Dykema, a large law firm based in downtown Detroit, today announced it represented the Emmet County Lakeshore Association and the Protection of Rights Alliance (PORA) in the U.S. Federal District Court for the Western District of Michigan’s dismissal of the Little Traverse Bay Bands of Odawa Indians v. Whitmer case.
The Court ruled there is no basis for the Little Traverse Bay Band of Odawa Indians’ (“Tribe”) claim that an 1855 treaty between the Tribe’s predecessors and the United States established a permanent Indian reservation in northern Michigan.
In 2015, the Tribe filed a lawsuit against the state of Michigan claiming the 1855 Treaty of Detroit established an Indian reservation consisting of approximately 337 square miles of land in Emmet and Charlevoix counties.
The Tribe asked the federal court to enjoin local and state governments from exercising jurisdiction over the Tribe and all its members in the claimed reservation. Numerous cities, counties, and townships joined the lawsuit as intervening defendants, along with two associations comprised of homeowners and local businesses, represented by Dykema.
In March 2019, the defendants filed motions for summary judgment and the Tribe filed additional motions aimed at dismissing the defendants’ defenses. After two days of oral arguments, Hon. Paul Maloney of the U.S. Federal District Court for the Western District of Michigan held that the 1855 treaty did not establish an extant Indian reservation, but instead allowed individual Indians to hold title of selected 40 acres or 80 acres of land.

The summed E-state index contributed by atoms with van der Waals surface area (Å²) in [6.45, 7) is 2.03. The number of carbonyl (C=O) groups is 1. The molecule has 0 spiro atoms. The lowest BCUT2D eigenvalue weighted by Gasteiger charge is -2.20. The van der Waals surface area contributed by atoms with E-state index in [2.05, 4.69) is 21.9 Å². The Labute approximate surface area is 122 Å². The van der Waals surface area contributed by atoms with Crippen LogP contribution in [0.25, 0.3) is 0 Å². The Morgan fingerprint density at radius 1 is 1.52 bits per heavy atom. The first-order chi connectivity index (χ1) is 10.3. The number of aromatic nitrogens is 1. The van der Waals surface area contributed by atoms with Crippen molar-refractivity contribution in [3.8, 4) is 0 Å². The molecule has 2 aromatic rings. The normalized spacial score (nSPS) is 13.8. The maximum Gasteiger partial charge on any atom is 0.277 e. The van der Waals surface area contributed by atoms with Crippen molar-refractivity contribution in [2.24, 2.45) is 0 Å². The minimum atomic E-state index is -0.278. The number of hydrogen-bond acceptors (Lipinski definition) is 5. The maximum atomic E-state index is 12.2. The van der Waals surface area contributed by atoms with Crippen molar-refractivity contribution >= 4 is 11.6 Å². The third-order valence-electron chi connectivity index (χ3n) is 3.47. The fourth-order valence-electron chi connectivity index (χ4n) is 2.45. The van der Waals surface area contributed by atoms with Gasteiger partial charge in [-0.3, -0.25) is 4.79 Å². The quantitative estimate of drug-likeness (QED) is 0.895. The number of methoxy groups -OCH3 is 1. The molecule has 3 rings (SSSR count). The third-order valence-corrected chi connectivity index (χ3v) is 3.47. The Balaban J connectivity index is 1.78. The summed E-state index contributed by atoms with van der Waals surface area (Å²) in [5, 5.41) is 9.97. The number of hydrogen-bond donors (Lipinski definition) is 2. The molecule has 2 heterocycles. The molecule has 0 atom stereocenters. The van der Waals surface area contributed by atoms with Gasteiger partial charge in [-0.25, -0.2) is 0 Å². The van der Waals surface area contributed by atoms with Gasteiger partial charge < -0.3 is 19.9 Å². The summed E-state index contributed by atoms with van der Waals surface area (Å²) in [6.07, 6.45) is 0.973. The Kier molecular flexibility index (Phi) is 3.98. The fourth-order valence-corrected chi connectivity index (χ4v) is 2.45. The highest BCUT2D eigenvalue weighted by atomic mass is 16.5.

The case was dismissed August 15, 2019, although the Tribe can appeal.
“We are pleased with the Court’s decision and the stability it starts to return to homeowners in the area and the local business community,” says R. Lance Boldrey, a member of the firm based in Lansing who represented the Emmet County Lakeshore Association and PORA.
“The Court carefully examined complex historical and legal considerations to come to its decision. The dismissal of the case is a critical step in alleviating tax, law enforcement, environmental, and business concerns that would come into play if the land were found to be a reservation. Given the costs and uncertainty for everyone, it’s our hope that there will be no appeal, and this whole saga will come to an end.”
The Dykema team representing the Emmet County Lakeshore Association and PORA included Boldrey, along with James Feeney, as well as Courtney Kissel, Noah Hurwitz, and Erin Sedmak.
The case was featured in the July-Agust 2017 issue of DBusiness magazine, which can be found here.